FAIRBURY, NE – State senator Laura Ebke, the Libertarian incumbent for Nebraska Legislative District 32, debated her opponent Tom Brandt of Plymouth for the second time on Wednesday night.
The candidates spoke to more than a few dozen people at the auditorium of Fairbury High School during the Community Candidate Forum. They’re vying for the senate seat that covers Fillmore, Thayer, Saline and Jefferson Counties, and the rural southwest corner of Lancaster County.
Ebke and Brandt answered questions submitted by the public, covering topics like property tax relief, medicaid expansion, corrections, medical marijuana and more.
Ebke, a former Republican who turned Libertarian in 2016, shares many stances with her Republican opponent Brandt. However, she’s hoping to get reelected based on the relationships she’s forged over the last four years with the people of her district.
“You already know me,” said Ebke, who’s a Fairbury native. “My political philosophy in a nutshell: government spends too much, government regulates too much, government taxes too much, because it has to pay for the first two things. Combined, those three things make us less free.”
Brandt meanwhile is running on the key focuses of lowering property taxes, supporting fair and equal funding in K-12 education and improving broadband signal in rural areas of the district.
“I’ve been asked why I’ve entered the race,” Brandt said. “The bottom line is a lack of leadership on the property tax issue. It’s a property tax crisis now, folks.”
Nebraska has a 1.83 percent effective property tax rate – the fifth highest in the nation.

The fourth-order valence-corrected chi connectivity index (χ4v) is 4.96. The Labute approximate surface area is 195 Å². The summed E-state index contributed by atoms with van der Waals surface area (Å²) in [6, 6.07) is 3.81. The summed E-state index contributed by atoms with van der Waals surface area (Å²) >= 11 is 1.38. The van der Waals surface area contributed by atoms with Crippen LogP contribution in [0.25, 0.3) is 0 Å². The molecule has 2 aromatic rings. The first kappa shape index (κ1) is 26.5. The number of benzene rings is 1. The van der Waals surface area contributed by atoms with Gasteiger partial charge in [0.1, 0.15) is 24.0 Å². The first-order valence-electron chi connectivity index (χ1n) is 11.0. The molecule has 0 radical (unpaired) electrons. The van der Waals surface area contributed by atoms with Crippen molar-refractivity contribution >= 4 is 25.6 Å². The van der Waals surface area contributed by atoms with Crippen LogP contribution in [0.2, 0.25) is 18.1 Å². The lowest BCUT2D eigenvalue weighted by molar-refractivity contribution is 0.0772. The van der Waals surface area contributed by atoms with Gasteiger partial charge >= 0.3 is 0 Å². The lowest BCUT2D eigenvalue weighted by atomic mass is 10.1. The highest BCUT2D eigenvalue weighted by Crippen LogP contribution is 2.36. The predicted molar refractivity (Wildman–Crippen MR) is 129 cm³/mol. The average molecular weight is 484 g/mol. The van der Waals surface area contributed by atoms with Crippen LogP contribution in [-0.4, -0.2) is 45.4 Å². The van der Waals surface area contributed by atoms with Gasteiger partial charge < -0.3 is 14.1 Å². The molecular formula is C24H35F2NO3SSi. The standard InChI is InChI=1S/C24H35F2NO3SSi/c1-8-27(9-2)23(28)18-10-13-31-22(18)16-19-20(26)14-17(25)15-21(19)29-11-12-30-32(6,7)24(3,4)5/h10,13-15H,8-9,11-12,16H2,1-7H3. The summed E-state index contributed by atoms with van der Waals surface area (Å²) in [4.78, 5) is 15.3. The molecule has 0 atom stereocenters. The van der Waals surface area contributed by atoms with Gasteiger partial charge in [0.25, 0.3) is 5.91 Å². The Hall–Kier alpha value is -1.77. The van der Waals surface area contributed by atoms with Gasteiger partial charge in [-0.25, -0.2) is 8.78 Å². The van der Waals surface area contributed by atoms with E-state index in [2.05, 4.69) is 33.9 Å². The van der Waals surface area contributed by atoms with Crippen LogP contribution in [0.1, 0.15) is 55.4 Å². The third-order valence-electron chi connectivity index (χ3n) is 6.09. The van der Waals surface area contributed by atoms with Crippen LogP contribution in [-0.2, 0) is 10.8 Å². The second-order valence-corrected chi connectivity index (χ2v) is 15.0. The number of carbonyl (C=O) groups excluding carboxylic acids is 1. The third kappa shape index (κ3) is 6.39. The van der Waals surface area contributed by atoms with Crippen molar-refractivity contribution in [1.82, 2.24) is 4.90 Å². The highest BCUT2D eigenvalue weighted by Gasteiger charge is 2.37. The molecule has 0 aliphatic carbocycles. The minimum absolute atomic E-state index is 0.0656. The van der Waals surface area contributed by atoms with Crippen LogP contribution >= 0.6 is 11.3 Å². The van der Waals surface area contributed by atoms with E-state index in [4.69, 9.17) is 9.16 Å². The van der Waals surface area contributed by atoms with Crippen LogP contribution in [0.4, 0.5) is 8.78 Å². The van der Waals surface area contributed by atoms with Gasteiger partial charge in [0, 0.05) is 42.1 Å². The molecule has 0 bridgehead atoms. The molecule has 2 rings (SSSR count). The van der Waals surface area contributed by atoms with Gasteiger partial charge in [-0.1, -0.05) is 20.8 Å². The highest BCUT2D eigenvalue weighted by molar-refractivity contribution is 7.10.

A petition for $1.1 billion in property tax relief was nixed by the Yes To Property Tax Relief Committee, halting efforts to collect signatures on the proposed ballot measure.
Ebke says on her website the key to cutting taxes, property and otherwise, is “limiting government…but that will require citizens and private groups taking on some of the roles that government now takes on.”
One issue Ebke has made a priority on the campaign is fixing Nebraska’s correctional system. She’s dealt with that issue intimately in the Legislature as the chair of the Judiciary Committee.
Nebraska’s ten state prisons are 157.5 percent over capacity as of June, making it the second most overcrowded prison system in the nation.
“This is a real public health concern and public safety concern,” Ebke said. “We have a responsibility to those work at our correctional facilities, and we have a responsibility to make sure they’re safe.”
Brandt said he wants to find money to increase depleted prison staffs, in order to get the overcrowding below 140 percent by July 1, 2020.
The statutory definition of overcrowding in Nebraska is a prison population exceeding 140 percent of capacity on or after July 1, 2020. If that’s the case, a prison overcrowding emergency could trigger the parole of a large number of inmates.
Tax Cuts for Rural Nebraskans
Both candidates expressed their opposition of the Nebraska Advantage Act, or LB 312, which was made to encourage certain Nebraska businesses that expand their current investment and employment by providing credits and refunds to offset income, sales/use or withholding taxes .
However, the Nebraska Advantage Act mostly benefits larger businesses like data centers and software developers – not the type of companies found in Fairbury, Crete, Hebron or the surrounding communities.
Both candidates said they’re in favor of expanding legalized gambling in the state if the people vote to do so. They both site legal gambling as a legitimate revenue stream, but there’s no gambling ballot measure in 2018 for Nebraska.
In 2018, the Supreme Court cleared the way for states to legalize sports gambling by striking down a 1992 federal law that had prohibited most states from authorizing sports betting.
Ebke, who spoke to News Channel Nebraska last week on this issue, again said Wednesday that medical marijuana “should be an option” for patients that may benefit from it, like those with epilepsy.
Ebke sponsored a bill, LB167, in 2017 that would reschedule drugs containing cannabidiol that have been approved by the federal Food and Drug Administration as Schedule V drugs, putting them on the same level as cough syrup.
Brandt had no rebuttal, citing the 22 states that have already legalized marijuana in some form.
You can follow Tommy on Twitter @Tommy_NCN.